Oct. 13th, 2011

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I participated yesterday at Occupy San Francisco’s ‘foreclose Wells Fargo,’ my 3rd Wednesday demonstrating.

I feel like this movement is the revolution I’ve been waiting for my entire life. It resonates on every level of my being.

The action took place during morning rush hour.  Tuesday night I couldn’t sleep at all, tossed and turn and thought. Partly the humidity of October in the bay area, partly many things on my mind, such as feeling something being born or recognized in myself. I’m going through a metamorphosis of some kind, which is also something that I’ve been waiting and seeking my entire life.

What started at Burning Man has continued and multiplied and become some sort of fractal presentation of myself, where everything I see and touch and think is related and relevant. For instance, what does freedom really mean to me? And having it is frightening and exhilarating, partly because of the disappearance of walls and structures, so many veils lifted; and if I have it, I must also gift it to everyone in my life. No more grudges, jealousies, feelings of lack.

So these thoughts are in my head and I’ve been trying to capture their forms into words.

Back to yesterday. I donated a big quilt to Occupy SF, I had bought it at a thrift store for Burning Man, stuffed it in a huge pillowcase type thing for a cushy seat, that  I never brought out of my tent, since the shade structure wasn’t as large as it was made out to be. 

I couldn’t fit it in any bag but a big garbage bag; I couldn’t take a sign, because it would rip the bag, so with a few essentials, holding the squishy bag to my body, I half trotted/ran to the Bart station since I was going to get there about 10 minutes late. I rode into the city with the morning commuters; it’s only a 15 minute trip. I got to the encampment, the quilt went to a young tired young guy, they pointed me in the direction of the march about 2 long blocks away, and in between waiting for lights, I ran to catch up and get in the midst.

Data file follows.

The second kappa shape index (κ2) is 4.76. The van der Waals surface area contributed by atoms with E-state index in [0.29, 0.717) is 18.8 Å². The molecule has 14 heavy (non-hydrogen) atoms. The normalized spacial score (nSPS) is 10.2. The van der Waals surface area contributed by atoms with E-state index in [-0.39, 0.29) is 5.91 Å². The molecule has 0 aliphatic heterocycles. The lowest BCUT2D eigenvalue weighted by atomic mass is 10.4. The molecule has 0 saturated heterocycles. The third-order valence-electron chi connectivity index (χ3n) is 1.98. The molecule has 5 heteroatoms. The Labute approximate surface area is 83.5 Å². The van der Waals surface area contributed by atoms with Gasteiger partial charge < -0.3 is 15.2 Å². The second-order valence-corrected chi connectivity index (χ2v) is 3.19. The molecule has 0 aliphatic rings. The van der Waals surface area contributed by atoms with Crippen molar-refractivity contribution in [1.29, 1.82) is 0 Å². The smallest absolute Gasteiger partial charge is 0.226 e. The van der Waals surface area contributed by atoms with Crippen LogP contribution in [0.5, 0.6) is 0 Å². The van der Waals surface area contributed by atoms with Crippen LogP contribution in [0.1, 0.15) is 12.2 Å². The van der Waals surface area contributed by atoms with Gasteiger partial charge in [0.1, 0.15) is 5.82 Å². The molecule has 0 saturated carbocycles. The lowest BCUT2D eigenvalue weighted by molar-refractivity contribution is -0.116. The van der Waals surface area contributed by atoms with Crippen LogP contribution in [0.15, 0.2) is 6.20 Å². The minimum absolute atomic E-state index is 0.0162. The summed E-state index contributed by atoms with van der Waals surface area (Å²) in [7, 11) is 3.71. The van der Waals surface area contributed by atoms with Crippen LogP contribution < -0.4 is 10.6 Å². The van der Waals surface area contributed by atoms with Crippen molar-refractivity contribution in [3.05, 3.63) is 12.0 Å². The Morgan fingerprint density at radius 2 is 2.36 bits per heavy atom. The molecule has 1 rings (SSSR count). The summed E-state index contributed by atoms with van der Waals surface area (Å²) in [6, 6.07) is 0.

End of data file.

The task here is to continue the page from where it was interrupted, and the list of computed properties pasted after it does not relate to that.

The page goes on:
Chinese, Filipino, Spanish and English were the languages of the day. There were infants and senior citizens. We basically surrounded Wells Fargo headquarters by picketing at each entrance, 2 main entrances, and 2 back entrances for employees. People sat in front of the doors, and inside the revolving doors, volunteers who planned on being arrested. The rest of us picketed. Around 8:30 is when the eleven people at the employee side door got arrested, they were released a couple hours later and came right back, they were just a few blocks away.

That and the back entrance eventually had a very small presence, we focused on the 2 main customer entrances, no one budged, no one got arrested, no customers got in. We shut the bank down from 9 to 12:30, as planned, then marched around it one more time. There was lots of traffic support, lots of good media coverage. Like most, I took pictures and posted on FB in real time.

For me personally, getting up at 4 because I couldn’t sleep, sipping coffee at home, then sprinting to Bart and then the march, then marching and chanting and singing, well, that’s a lot for an early morning.  My head and heart were thrumming with adrenaline and passion and solidarity with so many different people who participated.

I went to a McDonalds a block and a half away a couple times to use the restroom and bought another coffee. I had a banana at some point, and then bought protein bars at a Walgreens.  The energy was electrifying, the speakers were amazing. Naomi Klein showed up which was cool.

After the action was done, I walked back to Occupy SF. I really like being there. I also love that I’ve gotten involved while this movement is small because I’m meeting people, I’m meeting my people, we’re all our people I think.

I recognized a guy I had demonstrated with for the last 5 hours and introduced myself and we talked. He’s a software guy, lost his job, very into the movement. We were closest to the Federal Reserve building, standing on the edge of a circle of people who were discussing something intently, in the democratic way of the Occupy movement. Others were sitting around on tarps, the various tables for libraries, food, etc., were south a little, and the people sleeping were closest to Market St.